Intellectual disability (ID) and autism spectrum disorder (ASD) are common, co-occurring developmental disorders and are frequently associated with sleep problems. This study aimed to assess the effectiveness and tolerability of agomelatine as a pharmacotherapy for sleep problems in ASD adults with ID.
A randomised, crossover, triple-blind, placebo-controlled clinical trial, with two three-month periods of treatment starting with either agomelatine or placebo and a washout period of two weeks. Ambulatory circadian monitoring (24 hours/7 days) evaluated total sleep time (TST) as the primary outcome variable.
Participants ( N=23; 35±12 years old; 83% male) had a median of three (interquartile range (IQR) 1–4) co-morbidities and were taking a median of five (IQR 2–7) prescribed drugs. Before agomelatine or placebo treatment, all subjects presented with insomnia symptoms, including sleep latency (100% abnormal, 55±23 minutes) or TST (55% abnormal, 449±177 minutes), and 66% had circadian rhythm sleep–wake abnormalities with rhythm phase advancements according to the M5 sleep phase marker values. During the three-month agomelatine treatment, night TST significantly increased by a mean of 83 minutes (16% abnormal, 532±121 minutes), together with a phase correction (M5 1:45±2:28 hours vs. 3:15±2:20 hours), improving sleep stability in wrist temperature rhythm (0.43±0.29 vs. 0.52±0.18 AU). Adverse events were mild and transient.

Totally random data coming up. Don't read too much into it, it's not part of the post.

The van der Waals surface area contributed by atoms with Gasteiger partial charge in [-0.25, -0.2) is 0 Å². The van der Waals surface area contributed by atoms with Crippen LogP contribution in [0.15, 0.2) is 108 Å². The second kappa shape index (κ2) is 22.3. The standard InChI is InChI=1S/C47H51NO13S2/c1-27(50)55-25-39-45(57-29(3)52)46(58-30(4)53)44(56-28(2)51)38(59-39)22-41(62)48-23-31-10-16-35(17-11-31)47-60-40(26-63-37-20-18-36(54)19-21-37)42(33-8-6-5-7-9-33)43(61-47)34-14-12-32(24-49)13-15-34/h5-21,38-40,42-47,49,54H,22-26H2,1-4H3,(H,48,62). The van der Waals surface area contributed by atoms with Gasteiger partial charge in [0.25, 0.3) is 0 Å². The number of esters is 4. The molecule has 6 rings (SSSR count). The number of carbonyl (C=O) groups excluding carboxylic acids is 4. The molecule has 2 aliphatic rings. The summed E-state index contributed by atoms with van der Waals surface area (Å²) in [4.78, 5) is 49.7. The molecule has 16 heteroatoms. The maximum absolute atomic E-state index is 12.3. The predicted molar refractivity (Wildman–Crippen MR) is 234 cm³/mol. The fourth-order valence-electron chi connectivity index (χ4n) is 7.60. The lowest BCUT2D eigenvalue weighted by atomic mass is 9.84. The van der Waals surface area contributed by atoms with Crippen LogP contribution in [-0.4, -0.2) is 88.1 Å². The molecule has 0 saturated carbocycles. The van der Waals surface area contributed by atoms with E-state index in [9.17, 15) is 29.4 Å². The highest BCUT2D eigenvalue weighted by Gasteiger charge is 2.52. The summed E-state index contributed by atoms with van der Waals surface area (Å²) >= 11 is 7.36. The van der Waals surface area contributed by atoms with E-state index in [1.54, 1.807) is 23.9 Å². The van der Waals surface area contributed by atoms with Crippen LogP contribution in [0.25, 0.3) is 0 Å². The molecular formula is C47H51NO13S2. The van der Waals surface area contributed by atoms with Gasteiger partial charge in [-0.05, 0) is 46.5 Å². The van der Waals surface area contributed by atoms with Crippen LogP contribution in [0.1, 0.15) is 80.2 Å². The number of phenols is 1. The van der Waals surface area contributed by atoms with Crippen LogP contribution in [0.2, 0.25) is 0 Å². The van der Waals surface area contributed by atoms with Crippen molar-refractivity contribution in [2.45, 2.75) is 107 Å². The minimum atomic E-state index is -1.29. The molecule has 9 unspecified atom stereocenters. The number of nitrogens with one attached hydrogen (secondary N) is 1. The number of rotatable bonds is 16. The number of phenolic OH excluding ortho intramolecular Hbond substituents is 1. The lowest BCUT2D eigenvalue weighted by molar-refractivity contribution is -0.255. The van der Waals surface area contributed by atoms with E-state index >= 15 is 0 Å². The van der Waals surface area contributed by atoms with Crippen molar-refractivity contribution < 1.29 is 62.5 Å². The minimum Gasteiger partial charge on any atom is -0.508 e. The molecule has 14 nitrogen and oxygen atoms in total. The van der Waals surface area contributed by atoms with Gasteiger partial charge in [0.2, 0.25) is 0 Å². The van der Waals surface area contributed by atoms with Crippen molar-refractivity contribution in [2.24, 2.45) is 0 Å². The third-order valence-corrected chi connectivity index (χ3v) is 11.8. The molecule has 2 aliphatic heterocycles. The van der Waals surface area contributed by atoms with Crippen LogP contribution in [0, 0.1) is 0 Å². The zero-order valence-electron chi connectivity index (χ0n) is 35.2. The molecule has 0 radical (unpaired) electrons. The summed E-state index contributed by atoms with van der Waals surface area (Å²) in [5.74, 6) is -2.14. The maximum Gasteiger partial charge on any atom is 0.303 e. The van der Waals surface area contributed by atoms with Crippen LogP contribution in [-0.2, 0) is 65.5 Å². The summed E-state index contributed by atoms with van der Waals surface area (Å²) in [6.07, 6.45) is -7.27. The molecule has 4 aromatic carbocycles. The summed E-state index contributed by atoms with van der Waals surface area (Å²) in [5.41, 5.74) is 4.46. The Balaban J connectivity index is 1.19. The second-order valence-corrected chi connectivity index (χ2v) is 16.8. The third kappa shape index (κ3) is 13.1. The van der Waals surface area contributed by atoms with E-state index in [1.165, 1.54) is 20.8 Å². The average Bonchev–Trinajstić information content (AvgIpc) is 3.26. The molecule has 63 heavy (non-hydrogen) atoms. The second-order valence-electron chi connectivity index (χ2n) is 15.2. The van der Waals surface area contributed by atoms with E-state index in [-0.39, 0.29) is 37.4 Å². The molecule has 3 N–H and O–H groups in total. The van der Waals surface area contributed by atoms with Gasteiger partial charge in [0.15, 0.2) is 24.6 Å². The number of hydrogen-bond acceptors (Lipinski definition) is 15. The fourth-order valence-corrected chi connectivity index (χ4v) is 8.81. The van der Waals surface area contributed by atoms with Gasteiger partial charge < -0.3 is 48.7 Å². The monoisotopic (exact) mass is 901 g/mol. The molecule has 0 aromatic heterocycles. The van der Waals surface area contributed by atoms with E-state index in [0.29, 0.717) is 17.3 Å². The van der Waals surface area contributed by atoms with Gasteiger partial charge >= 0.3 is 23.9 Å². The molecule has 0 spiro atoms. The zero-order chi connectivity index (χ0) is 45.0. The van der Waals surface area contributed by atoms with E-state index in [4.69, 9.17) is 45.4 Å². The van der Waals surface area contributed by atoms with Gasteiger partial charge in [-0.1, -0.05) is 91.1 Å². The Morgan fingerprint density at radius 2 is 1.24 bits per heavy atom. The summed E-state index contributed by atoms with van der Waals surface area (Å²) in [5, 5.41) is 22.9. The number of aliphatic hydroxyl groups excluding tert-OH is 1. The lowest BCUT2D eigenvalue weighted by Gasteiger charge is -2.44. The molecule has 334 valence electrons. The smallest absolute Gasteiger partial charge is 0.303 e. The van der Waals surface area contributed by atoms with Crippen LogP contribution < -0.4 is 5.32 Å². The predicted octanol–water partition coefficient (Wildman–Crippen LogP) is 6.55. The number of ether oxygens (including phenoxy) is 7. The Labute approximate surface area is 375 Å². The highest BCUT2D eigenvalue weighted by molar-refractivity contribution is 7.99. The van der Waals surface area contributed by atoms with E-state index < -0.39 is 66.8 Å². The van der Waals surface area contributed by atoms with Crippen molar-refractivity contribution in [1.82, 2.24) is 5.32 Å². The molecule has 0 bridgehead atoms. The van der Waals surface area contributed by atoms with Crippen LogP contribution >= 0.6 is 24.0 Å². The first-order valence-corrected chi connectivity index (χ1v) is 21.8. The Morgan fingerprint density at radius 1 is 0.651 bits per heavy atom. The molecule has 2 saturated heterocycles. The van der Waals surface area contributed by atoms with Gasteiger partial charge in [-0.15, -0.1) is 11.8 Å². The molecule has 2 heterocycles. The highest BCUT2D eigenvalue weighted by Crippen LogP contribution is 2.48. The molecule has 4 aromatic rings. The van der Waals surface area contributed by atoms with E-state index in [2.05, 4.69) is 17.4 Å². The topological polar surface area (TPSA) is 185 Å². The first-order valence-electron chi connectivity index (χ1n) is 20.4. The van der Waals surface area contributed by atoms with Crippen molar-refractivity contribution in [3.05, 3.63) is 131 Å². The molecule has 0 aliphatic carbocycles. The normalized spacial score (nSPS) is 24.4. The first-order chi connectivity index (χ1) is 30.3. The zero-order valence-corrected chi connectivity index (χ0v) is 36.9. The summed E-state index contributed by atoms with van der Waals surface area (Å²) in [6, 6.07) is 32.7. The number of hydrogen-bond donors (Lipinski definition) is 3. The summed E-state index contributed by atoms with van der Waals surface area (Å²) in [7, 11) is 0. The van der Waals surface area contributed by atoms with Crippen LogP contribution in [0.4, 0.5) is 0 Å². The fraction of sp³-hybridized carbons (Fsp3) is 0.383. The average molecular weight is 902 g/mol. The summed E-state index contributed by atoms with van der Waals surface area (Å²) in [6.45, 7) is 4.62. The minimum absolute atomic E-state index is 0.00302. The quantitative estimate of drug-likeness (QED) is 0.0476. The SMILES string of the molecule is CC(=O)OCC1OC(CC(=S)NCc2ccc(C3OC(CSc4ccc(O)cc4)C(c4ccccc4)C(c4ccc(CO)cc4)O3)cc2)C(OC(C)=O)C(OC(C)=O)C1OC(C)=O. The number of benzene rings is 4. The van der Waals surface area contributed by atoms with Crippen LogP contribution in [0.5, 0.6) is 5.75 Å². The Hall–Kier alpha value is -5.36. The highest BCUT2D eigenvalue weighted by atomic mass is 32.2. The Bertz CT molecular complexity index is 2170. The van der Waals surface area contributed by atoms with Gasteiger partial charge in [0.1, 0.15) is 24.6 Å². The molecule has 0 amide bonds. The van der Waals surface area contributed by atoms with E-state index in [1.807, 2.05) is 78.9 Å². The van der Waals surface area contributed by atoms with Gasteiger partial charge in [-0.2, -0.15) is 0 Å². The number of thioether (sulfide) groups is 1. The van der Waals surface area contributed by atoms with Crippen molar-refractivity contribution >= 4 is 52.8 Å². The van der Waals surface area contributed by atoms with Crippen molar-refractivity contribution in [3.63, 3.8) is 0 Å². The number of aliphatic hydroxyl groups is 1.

Agomelatine was effective and well tolerated for treating insomnia and circadian rhythm sleep problems present in adults with ASD and ID.